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'If you have languages there's work in Spain'

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'If you have languages there's work in Spain'
"We have 26 nationalities in our Barcelona office and our website is translated into 22 different languages."
19:17 CEST+02:00
This week in My Spanish Career we talk to Romanian HR director Andra Enescu about working life in Barcelona, what she looks for when recruiting foreigners and whether Catalan is a must for the office environment.

So Andra from Romania, tell us a bit about yourself?

I’m originally from Bucharest but I've been living in Barcelona for three years now.

I studied International Relations and Economics and completed an MA in Human Resources (HR) back home.

I also worked as an economist and in HR before coming to Spain.

What made you move to Barcelona?

I came as a tourist and I absolutely loved the city!

So I decided to complete another MA here, this time in Social and Labour Rights.

It helped me break into the Spanish job market and also gave me time to decide whether I wanted to move to Barcelona permanently.

What does your work as HR director for Only Apartments involve?

I handle all aspects of HR for the company — recruiting, staff changes, you name it.

How do Spanish work practices compare to those of Romania?

Romania has been member of the EU for five years now and things are going fairly well over there.

There’s a lower unemployment rate and less temporary contracts than here but Spanish salaries are still considerably higher.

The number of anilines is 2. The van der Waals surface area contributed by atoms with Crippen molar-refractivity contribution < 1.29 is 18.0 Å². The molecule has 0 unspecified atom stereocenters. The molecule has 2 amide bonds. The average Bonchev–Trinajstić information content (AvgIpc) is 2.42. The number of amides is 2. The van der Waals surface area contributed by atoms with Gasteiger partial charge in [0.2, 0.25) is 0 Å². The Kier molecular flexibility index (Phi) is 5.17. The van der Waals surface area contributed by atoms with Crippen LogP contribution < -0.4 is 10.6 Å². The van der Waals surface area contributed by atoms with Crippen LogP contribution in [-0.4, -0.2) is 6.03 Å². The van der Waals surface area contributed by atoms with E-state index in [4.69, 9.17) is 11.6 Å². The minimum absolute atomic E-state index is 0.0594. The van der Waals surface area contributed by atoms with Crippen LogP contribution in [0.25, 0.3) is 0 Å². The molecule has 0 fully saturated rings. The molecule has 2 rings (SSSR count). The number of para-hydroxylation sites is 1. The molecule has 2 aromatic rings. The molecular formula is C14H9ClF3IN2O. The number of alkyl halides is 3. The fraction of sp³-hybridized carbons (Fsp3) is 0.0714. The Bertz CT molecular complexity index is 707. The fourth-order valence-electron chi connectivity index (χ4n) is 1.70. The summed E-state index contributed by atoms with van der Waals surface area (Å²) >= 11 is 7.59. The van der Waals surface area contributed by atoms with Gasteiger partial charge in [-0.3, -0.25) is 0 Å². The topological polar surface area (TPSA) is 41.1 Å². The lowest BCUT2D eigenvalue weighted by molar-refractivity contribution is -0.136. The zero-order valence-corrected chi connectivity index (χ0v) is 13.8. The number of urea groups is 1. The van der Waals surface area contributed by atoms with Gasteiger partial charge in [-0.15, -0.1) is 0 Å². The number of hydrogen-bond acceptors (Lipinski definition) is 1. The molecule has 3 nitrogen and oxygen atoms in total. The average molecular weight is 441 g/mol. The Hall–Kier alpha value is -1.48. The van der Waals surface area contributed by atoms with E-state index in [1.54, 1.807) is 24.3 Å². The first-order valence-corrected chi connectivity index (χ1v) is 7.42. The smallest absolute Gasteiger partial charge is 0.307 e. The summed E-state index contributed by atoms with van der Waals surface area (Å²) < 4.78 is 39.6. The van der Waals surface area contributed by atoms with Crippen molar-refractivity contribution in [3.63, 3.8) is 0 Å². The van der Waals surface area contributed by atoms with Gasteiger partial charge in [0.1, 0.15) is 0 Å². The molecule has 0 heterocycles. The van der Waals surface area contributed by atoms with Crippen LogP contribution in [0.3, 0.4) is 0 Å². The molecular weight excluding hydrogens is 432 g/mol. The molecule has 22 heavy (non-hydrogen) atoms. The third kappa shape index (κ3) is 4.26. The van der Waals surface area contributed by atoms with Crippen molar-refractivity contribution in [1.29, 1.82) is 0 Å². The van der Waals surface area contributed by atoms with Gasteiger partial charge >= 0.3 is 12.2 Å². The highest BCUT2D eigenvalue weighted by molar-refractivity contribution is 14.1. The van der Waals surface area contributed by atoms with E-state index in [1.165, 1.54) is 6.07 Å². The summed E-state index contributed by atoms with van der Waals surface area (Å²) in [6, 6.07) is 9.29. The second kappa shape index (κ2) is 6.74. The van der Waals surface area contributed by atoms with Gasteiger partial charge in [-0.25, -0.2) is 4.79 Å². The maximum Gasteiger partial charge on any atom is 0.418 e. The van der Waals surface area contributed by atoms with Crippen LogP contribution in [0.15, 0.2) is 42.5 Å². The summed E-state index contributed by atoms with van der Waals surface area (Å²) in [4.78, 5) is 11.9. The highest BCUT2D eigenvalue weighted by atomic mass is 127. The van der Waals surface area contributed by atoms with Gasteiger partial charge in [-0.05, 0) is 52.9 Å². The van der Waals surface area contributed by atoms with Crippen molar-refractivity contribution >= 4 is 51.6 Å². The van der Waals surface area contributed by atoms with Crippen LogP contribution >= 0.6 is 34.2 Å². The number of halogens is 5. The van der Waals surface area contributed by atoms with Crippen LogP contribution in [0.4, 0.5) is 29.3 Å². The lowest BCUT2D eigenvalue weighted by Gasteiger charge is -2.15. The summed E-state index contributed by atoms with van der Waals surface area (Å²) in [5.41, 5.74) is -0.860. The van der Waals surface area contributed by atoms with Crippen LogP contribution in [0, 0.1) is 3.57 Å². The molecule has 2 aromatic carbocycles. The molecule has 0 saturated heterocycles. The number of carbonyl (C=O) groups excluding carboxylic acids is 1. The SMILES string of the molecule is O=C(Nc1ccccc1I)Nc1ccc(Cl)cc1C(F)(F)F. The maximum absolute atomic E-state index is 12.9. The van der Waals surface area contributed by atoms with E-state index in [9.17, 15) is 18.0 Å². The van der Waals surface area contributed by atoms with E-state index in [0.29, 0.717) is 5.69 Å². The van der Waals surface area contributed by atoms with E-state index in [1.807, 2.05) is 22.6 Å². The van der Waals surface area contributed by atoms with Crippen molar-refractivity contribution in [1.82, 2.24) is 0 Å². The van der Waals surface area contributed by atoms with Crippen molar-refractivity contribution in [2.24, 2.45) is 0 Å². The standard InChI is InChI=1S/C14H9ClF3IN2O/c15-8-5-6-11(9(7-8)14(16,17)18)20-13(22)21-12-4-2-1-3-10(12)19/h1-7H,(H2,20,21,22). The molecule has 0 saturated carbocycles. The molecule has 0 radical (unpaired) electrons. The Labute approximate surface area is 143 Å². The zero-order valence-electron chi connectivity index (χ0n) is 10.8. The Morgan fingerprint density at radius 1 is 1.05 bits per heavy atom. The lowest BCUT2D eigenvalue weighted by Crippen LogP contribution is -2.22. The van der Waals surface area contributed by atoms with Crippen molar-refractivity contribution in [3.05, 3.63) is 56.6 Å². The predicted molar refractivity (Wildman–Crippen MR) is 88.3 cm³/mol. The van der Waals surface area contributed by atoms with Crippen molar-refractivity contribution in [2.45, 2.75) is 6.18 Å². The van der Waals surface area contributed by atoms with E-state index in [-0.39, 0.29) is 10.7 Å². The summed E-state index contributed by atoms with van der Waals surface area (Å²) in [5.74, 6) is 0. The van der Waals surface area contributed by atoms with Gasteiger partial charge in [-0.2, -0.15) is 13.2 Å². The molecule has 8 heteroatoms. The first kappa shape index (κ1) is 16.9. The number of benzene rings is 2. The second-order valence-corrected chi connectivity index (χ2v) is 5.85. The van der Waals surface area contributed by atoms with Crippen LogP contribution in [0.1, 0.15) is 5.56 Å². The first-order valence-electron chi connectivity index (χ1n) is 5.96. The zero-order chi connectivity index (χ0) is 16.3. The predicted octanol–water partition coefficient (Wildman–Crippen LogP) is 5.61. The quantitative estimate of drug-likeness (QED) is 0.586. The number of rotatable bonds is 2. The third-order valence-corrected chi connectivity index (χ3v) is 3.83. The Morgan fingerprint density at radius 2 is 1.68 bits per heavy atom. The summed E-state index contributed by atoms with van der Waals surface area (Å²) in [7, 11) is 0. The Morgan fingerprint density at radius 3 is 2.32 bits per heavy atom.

I think people in Spain are also more laid back, even in the way they dress in the office.

Romanians have somewhat of a bad reputation in Spain. Have you ever had any problems as a result of that?

Not at all. I think it all depends on how you are and behave.

I openly tell people I've met and worked with that I'm Romanian and it’s never been a problem. They've always been friendly to me.

Your company, Only Apartments, is as international as they get. Why do you think that is?

We're a Barcelona-based apartment rentals portal but we have properties in 92 countries for instant booking. 

That means our employees have to have the cultural knowledge, languages and international experience to be able to cater to a truly global client base.

We have 26 nationalities in our Barcelona office and our website is translated into 22 different languages.

What language does everybody use in the office then?

It really depends on who you're talking to. I'd say the main languages used in the office are Catalan, English and Spanish. 

But then again if two Germans are chatting they're likely to be speaking in German. There are no rules saying you have to talk in one specific language.

I'm still brushing up on my Catalan because I think it will help me integrate even further into Catalan society.

There seems to be an abundance of tourism internet portals in Barcelona. Why is that?

Barcelona is a huge city break destination for tourists from all over the world.

It’s also an extremely cosmopolitan city where 20 percent of the population is foreign.

That's why it’s such a great place to find international candidates that can deal with foreign markets.

Our sales and customer service teams, for example, are made up entirely of expats.

So would you recommend Barcelona as a suitable destination for expats with a background in tourism?

Yes, definitely! But not only to foreigners.

Having the right language combinations and skills can land you a job in Barcelona with a company such as ours, whether you’re Spanish or from anywhere else.

I feel privileged to live in such a beautiful and multicultural city.

And being able to see the sea from our office is an added advantage! 

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